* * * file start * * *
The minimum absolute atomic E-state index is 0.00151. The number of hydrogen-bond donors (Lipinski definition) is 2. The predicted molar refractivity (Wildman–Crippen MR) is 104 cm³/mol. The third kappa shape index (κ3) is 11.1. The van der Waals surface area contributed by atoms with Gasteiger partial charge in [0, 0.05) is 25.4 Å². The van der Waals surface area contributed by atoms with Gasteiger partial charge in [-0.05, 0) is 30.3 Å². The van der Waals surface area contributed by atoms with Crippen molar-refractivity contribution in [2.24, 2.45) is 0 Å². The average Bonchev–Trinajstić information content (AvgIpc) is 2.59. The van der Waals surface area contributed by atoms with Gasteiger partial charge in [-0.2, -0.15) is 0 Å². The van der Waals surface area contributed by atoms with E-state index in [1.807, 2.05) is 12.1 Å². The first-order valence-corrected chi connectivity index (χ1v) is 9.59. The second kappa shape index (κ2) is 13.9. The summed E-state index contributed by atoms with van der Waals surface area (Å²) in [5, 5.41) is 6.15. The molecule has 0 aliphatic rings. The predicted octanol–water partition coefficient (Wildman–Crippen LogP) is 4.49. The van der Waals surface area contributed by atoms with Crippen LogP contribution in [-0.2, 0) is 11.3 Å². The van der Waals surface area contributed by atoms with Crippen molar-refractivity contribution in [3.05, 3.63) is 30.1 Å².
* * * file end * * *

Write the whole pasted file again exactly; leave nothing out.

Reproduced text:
The minimum absolute atomic E-state index is 0.00151. The number of hydrogen-bond donors (Lipinski definition) is 2. The predicted molar refractivity (Wildman–Crippen MR) is 104 cm³/mol. The third kappa shape index (κ3) is 11.1. The van der Waals surface area contributed by atoms with Gasteiger partial charge in [0, 0.05) is 25.4 Å². The van der Waals surface area contributed by atoms with Gasteiger partial charge in [-0.05, 0) is 30.3 Å². The van der Waals surface area contributed by atoms with Crippen molar-refractivity contribution in [2.24, 2.45) is 0 Å². The average Bonchev–Trinajstić information content (AvgIpc) is 2.59. The van der Waals surface area contributed by atoms with Gasteiger partial charge in [-0.2, -0.15) is 0 Å². The van der Waals surface area contributed by atoms with E-state index in [1.807, 2.05) is 12.1 Å². The first-order valence-corrected chi connectivity index (χ1v) is 9.59. The second kappa shape index (κ2) is 13.9. The summed E-state index contributed by atoms with van der Waals surface area (Å²) in [5, 5.41) is 6.15. The molecule has 0 aliphatic rings. The predicted octanol–water partition coefficient (Wildman–Crippen LogP) is 4.49. The van der Waals surface area contributed by atoms with Crippen LogP contribution in [-0.2, 0) is 11.3 Å². The van der Waals surface area contributed by atoms with Crippen molar-refractivity contribution in [3.05, 3.63) is 30.1 Å².